This Girl’s Therapist Suggested Drawing On Her Body Instead of Cutting, And It Worked Beautifully

You might be shocked to learn that as many as one in five people suffer from cutting or “non-suicidal self-injury.” The issue often goes unnoticed because it’s easy to hide beneath clothing, so even loved ones might not realize it’s happening.

Cutting is defined as the intentional, self-inflicted destruction of body tissue. Cutters are not trying to kill themselves, instead, the pain of their wounds helps them to feel alive because pain actually releases endorphins.

While the end goal is not to kill one’s self, many things can go wrong in the process. Cutting can put you in the hospital. You could accidentally severe a main vein or artery, and there’s also the risk of infection.

It’s a risky vice that can leave permanent scars on the body.

One girl’s therapist had a great idea to help her stop cutting. Instead of cutting, the therapist suggested drawing on her skin. The artsy coping mechanism worked so well for her, that she took to the Internet to share her skin doodles.

“My therapist told me instead of hurting myself I should draw something pretty were [sic] I want to cut,” a-better-m-e wrote.

“This is the result. And it works, honestly. If you’re struggling with self harm I really recommend this.”

She warns not to use a pen because that can hurt you, instead use a marker.

Since posting her newfound coping mechanism, she has enjoyed 92 days without cutting.

“Sure, I had some slip ups at the beginning but I’m 92 days clean now,” she shared.

Being open and honest about her struggles on social media helped her as well. “All of the love I got from y’all certainly helped too!”

In addition, she hopes that her personal struggles and story of recovery helps other people who are struggling with self-destructive habits.

Others have chimed in with helpful advice of their own, such as how to draw the pattern method known as Zentanlge, which is said to be particularly helpful for people who struggle with cutting.

Zentangle is a form of non-representational and unplanned art that allows the drawer to “focus on each stroke and not worry about the result. There is no up or down to Zentangle art. If fact, you can most easily create Zentangle art by rotating your tile as you tangle — always keeping your hand in a relaxed position,” according to Zentangle.com.

“You just need to know the steps. The result is a delightful surprise.”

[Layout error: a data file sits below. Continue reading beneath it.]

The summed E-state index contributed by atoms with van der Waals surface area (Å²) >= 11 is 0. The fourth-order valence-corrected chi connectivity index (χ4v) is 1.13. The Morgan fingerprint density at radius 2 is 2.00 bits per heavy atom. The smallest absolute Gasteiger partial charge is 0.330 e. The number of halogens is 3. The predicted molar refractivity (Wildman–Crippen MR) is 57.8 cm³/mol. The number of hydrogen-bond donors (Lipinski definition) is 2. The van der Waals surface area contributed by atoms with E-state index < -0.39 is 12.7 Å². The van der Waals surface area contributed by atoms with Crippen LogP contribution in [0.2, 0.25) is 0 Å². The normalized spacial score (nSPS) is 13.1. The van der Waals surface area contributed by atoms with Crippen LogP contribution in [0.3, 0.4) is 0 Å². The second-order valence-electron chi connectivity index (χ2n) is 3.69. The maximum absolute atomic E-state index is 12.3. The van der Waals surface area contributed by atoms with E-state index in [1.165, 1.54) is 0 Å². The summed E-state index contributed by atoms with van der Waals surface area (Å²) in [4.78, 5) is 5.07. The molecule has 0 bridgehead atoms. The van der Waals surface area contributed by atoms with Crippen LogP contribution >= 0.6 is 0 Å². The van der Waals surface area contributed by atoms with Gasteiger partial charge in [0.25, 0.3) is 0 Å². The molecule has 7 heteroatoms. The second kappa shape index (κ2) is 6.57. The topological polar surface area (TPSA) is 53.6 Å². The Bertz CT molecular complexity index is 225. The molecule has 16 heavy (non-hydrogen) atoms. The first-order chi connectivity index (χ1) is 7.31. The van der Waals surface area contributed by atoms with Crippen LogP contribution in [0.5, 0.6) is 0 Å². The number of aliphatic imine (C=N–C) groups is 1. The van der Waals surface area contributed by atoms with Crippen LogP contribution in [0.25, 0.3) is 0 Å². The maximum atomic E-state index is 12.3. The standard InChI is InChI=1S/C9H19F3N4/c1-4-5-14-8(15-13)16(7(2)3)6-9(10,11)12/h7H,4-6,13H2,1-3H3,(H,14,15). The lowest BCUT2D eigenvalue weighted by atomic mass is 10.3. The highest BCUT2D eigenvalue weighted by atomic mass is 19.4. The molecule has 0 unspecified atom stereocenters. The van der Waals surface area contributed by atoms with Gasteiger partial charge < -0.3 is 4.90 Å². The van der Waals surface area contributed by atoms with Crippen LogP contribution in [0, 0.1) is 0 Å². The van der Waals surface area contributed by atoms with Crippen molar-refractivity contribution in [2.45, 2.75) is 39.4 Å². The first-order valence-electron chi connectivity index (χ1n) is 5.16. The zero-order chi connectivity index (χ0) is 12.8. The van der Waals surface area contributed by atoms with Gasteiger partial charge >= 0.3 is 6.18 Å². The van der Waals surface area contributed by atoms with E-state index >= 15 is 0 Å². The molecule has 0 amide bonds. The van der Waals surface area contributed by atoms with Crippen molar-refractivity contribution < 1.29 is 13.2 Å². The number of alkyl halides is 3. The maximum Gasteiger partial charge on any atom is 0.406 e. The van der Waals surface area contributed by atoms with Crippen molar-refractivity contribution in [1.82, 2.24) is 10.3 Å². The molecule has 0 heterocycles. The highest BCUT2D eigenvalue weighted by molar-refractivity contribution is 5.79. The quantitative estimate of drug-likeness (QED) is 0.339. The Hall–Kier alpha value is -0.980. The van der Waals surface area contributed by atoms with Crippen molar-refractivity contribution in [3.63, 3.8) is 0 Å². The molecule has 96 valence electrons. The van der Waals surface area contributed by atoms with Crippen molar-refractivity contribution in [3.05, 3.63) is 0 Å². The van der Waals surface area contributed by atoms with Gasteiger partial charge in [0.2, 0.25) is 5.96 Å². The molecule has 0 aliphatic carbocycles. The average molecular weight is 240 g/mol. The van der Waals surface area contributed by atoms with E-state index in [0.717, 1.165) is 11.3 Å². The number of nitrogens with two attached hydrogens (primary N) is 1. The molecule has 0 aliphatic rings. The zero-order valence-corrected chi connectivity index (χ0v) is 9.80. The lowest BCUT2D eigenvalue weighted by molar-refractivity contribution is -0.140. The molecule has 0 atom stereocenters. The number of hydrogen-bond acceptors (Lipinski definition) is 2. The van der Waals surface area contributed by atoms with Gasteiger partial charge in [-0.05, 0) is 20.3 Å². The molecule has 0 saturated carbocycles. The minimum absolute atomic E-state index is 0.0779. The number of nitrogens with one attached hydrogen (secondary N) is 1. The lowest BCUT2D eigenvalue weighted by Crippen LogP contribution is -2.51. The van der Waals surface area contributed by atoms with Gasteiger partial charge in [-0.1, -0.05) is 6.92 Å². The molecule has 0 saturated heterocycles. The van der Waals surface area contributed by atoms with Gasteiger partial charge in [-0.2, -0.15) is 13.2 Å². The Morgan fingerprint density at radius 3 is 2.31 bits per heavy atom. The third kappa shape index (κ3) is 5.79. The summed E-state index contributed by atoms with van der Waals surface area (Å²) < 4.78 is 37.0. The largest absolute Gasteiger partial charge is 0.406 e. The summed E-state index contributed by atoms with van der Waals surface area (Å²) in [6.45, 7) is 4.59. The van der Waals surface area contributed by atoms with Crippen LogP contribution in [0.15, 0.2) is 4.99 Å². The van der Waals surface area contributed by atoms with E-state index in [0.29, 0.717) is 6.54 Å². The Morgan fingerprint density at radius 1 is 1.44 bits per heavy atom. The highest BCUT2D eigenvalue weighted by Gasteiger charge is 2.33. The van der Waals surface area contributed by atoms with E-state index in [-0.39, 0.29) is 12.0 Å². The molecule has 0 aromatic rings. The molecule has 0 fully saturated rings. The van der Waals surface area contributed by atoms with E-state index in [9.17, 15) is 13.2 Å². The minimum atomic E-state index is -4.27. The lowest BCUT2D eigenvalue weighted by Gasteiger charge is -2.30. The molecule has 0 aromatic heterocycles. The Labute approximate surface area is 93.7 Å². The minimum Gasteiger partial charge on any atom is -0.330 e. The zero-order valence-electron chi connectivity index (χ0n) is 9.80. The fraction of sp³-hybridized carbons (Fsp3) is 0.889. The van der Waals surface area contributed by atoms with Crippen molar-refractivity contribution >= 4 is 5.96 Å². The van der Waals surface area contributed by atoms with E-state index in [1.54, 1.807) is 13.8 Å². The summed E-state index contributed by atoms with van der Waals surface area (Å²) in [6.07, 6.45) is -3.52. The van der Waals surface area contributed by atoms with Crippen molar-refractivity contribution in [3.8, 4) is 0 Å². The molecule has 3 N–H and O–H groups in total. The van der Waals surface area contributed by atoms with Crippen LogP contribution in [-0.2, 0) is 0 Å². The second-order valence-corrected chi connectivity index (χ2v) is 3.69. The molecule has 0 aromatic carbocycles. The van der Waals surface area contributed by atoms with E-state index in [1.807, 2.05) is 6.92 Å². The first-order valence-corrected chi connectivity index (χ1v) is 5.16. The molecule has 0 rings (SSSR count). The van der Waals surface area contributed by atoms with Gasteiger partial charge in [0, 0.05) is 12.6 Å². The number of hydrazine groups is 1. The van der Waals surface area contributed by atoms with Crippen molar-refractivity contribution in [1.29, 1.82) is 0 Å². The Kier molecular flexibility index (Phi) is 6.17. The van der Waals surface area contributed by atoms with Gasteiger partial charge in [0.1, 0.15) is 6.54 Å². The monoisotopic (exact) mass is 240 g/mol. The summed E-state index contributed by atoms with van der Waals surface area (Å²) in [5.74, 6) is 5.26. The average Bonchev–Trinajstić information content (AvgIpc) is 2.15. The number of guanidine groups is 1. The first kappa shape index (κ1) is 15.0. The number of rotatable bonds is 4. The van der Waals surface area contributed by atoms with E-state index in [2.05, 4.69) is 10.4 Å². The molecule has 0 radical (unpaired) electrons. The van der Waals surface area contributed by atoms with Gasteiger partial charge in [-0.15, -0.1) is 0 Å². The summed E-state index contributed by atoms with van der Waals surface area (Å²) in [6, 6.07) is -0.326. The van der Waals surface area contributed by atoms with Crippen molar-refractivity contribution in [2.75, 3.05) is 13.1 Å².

You can see examples of Zentangle below…

Many people who have experienced self-harm have come out in praise of this method.

suejacobs.blogspot

Self-harm affects a much wider portion of the population than often assumed. Men and women of all ages struggle with self-harm.

Cutting most commonly begins when one is a tween or teenager, between the ages of twelve and fourteen. In the US, 7 percent of teenagers say they have cut, burned, or deliberately injured themselves in some way in the last year.

Cutting isn’t the only form of self-harm. Banging one’s head against the wall, hair pulling, burning, and carving words or symbols into the skin all count as different types of self-harm.

There are four main reasons that people fall prey to self-harm:

1. Physical pain helps dull emotional pain

Emotional pain can be much harder to deal with than anything physical. Cutters often call the act of cutting a release or escape from pressure.

This produces an association in the brain, in which an individual will associate the act of cutting with feeling better, and this creates a powerful craving to cut that can be hard to deny. Like any craving or addiction, one needs an alternative action to help resist the temptation and redirect their energy.

2. Those who self-injure are generally harder on themselves and undergo a lot of self-criticism.

A 2012 study found that self-criticism was more likely to cause self-injury as opposed to other more indirect forms of self-harm such as drinking, drug abuse or eating disorders.

3. It offers a way to feel something other than numbness.

Many people feel numb, especially after experiencing trauma.

4. It offers a way to experience negative emotions, which might seem like something you’d want to avoid, but that’s not always the case.

For instance, if a child is raised in a home where sadness or disappointment is not permitted, cutting offers an “acceptable” way to feel pain. Since they can’t express their emotional pain, they let it out physically.

zentangle_tutorials

 

jr.movements

drawinglife1989

plainpilgrim

h/t: Bored Panda